‘Band of Robbers’ steal from Wes Anderson and Mark Twain

The Tom Sawyer I knew while growing up was endearing for his American ingenuity. Old women would affectionately laugh at his antics while girls had a bit of a crush on him. Remember the time he convinced all his friends to pay him to whitewash his fence, they’d say.

But while a boy like Tom would be celebrated for his cleverness, a man who swindled his neighbors in the same fashion would be a scoundrel.

The latter’s what Tom Sawyer (Adam Nee) initally seems like in Adam and Aaron Nee’s indie film “Band of Robbers” (2015) — a modern retelling of Mark Twain’s “The Adventures of Tom Sawyer” and “Adventures of Huckleberry Finn.”

This adult Tom Sawyer is a sad, boy-man: a kid who never really grew out of his childish fantasies of becoming a modern-day pirate, Robin Hood or detective. He was one of the coolest kids in sixth grade, but now in his mid-30s, he’s a loser who’s going no where fast.

His ex-fiancé, Amy Lawrence (Maria Blasucci), broke up with him in favor of his friend Tommy Barnes (Johnny Pemberton). His boss, Lieutenant A. Polly (Lee Garlington), won’t promote him from a patrol officer to a detective. And his half-brother, Sid (Eric Christian Olsen), is doing way better than him.

The only person who still thinks the sun shines out of Tom’s shoes is Tom’s best friend (and the film’s narrator), Huck Finn (Kyle Gallner, “American Sniper”). Huck’s been stuck in jail for a number of years though after taking fall after fall for Tom. And when he emerges from parole when the film begins, Tom enlists him in another illegal caper: a pawn shop robbery (and perhaps an allusion to Wes Anderson’s first feature film,“Bottle Rocket.”)

While “Band of Robbers” isn’t part of the Cohen brothers or Wes Andersonian canon, it’s not difficult to see the directors influence on the film. The Nee brothers write an ironic coming-of-age story starring adults with youthful outlooks.

These adults seem like cartoonish caricatures of people that you sort of know. Tom could be that dude that still plays video games in his parents’ basement while all his peers have real jobs and Becky Thatcher’s (Melissa Benoist) that new intern’s that too eager to please.

Despite these familiar elements, the film doesn’t feel like a typical sitcom, comedy or a drama. Instead, “Band of Robbers” contains elements of all these genres, and displays them with an absurd and wistfully, whimsical charm.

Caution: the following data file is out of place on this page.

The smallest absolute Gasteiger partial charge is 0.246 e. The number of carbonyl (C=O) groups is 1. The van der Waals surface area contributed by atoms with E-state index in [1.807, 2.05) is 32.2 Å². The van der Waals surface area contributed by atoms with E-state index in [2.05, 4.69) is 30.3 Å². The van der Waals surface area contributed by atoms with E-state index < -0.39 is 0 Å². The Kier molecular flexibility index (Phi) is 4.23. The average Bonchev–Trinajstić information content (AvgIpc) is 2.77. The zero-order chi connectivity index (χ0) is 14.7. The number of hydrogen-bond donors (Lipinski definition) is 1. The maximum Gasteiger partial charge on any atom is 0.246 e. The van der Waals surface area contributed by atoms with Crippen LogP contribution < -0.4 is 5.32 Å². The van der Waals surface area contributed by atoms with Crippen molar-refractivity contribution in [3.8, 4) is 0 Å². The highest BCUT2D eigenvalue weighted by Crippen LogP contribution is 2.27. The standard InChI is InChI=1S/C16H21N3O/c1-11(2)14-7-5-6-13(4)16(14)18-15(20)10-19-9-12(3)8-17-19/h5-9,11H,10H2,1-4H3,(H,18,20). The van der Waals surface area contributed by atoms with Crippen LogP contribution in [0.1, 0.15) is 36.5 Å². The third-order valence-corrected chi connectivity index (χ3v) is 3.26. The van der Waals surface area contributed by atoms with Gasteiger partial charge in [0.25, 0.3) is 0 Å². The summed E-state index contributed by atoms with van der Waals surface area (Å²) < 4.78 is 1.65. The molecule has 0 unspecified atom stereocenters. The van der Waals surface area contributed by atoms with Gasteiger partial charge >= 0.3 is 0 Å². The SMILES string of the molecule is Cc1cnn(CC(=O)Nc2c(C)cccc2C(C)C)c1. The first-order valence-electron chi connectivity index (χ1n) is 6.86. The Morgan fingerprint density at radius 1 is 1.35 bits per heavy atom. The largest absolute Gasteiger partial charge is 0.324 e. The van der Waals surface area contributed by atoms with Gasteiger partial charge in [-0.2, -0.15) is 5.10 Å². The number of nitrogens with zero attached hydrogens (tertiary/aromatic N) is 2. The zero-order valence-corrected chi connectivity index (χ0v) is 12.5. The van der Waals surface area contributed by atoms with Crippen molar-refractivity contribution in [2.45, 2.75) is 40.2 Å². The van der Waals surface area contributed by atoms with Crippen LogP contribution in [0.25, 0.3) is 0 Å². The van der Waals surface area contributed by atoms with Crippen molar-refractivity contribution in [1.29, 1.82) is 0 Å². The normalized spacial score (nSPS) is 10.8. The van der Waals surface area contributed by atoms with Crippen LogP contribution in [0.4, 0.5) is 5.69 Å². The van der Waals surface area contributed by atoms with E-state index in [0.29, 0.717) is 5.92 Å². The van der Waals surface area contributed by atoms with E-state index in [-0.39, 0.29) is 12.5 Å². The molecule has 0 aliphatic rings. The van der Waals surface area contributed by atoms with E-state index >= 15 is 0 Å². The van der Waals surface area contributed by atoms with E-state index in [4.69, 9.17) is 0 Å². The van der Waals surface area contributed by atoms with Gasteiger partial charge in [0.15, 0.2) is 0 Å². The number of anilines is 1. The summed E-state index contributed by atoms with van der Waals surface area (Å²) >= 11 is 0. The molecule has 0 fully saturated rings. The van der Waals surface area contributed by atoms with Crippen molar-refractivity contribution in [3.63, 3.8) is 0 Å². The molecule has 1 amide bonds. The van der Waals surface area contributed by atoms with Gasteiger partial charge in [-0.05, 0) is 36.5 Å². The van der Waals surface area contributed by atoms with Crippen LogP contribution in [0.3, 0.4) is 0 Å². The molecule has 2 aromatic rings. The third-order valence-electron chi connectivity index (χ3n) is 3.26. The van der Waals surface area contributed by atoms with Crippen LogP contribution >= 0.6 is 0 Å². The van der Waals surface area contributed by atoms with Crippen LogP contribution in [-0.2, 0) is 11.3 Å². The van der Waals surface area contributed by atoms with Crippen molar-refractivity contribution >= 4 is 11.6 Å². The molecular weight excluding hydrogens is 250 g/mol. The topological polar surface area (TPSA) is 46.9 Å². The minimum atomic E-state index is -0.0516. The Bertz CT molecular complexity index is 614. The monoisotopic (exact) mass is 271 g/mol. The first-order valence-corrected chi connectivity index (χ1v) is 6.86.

For starters this epigraph from “The Adventures of Huckleberry Finn” sets the tone: “Persons attempting to find a motive in this narrative will be prosecuted; persons attempting to find a moral in it will be banished; persons attempting to find a plot in it will be shot.”

(This makes a critic’s job particularly perilous.)

Told in five chapters plus a prologue and an epilogue, the Nee brother’s world resembles that of a storybook — full of bright colors and incandescent personalities. One of the characters lives inside a Queen Anne Victorian-style mansion and another character (Matthew Gray Gubler) wears a bright yellow T-shirt, red bandana and American flag shorts for most of the film. Neither of these characters are Tom Sawyer, the ambitious hero of Twain’s literary classics.

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The Hale House, a Queen Anne Victorian-style mansion, is featured in “Band of Brothers.”

As yellow-orange sunspots dance across the silver screen, Huck Finn’s delivers a reverent narration, describing Tom Sawyer as if he were the “Great Gatsby” to Huck Finn’s “Nick Carraway.” Belying Huck’s words, of course, are Tom’s words and actions.

“When you steal from criminals, it makes stealing a good thing, rather than a bad one,” says Tom cheekily.

Stealing’s a moral you won’t find condoned in most storybooks (nor by this author) — yet whatever storytelling techniques the Nee brothers stole from Mark Twain, Wes Anderson and the Cohen brothers made “Band of Robbers” all the better.

“Band of Robbers” was written and directed by Adam and Aaron Nee based on Mark Twain’s books. 


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